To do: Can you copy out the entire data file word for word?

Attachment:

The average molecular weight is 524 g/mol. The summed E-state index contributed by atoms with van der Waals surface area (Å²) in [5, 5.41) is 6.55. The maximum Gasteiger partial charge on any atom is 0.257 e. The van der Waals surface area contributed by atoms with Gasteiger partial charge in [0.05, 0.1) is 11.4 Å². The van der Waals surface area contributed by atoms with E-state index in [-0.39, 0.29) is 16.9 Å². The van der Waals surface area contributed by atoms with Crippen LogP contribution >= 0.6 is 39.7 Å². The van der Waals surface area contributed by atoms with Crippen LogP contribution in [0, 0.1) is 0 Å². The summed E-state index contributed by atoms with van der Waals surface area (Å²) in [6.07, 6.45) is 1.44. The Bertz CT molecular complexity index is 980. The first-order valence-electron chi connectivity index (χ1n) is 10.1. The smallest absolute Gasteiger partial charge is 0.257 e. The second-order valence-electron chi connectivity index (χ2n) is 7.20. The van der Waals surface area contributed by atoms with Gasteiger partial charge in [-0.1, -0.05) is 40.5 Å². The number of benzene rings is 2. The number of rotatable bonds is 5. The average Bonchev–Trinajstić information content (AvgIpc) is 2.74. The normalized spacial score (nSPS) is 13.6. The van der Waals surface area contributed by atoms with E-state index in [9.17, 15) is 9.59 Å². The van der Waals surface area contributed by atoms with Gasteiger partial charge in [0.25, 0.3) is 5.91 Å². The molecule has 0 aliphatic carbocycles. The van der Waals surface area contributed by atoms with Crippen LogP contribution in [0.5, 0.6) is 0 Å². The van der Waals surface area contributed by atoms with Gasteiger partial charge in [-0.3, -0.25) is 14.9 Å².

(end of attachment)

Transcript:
The average molecular weight is 524 g/mol. The summed E-state index contributed by atoms with van der Waals surface area (Å²) in [5, 5.41) is 6.55. The maximum Gasteiger partial charge on any atom is 0.257 e. The van der Waals surface area contributed by atoms with Gasteiger partial charge in [0.05, 0.1) is 11.4 Å². The van der Waals surface area contributed by atoms with E-state index in [-0.39, 0.29) is 16.9 Å². The van der Waals surface area contributed by atoms with Crippen LogP contribution >= 0.6 is 39.7 Å². The van der Waals surface area contributed by atoms with Crippen LogP contribution in [0, 0.1) is 0 Å². The summed E-state index contributed by atoms with van der Waals surface area (Å²) in [6.07, 6.45) is 1.44. The Bertz CT molecular complexity index is 980. The first-order valence-electron chi connectivity index (χ1n) is 10.1. The smallest absolute Gasteiger partial charge is 0.257 e. The second-order valence-electron chi connectivity index (χ2n) is 7.20. The van der Waals surface area contributed by atoms with Gasteiger partial charge in [-0.1, -0.05) is 40.5 Å². The number of benzene rings is 2. The number of rotatable bonds is 5. The average Bonchev–Trinajstić information content (AvgIpc) is 2.74. The normalized spacial score (nSPS) is 13.6. The van der Waals surface area contributed by atoms with E-state index in [9.17, 15) is 9.59 Å². The van der Waals surface area contributed by atoms with Gasteiger partial charge in [0.25, 0.3) is 5.91 Å². The molecule has 0 aliphatic carbocycles. The van der Waals surface area contributed by atoms with Crippen LogP contribution in [0.5, 0.6) is 0 Å². The van der Waals surface area contributed by atoms with Gasteiger partial charge in [-0.3, -0.25) is 14.9 Å².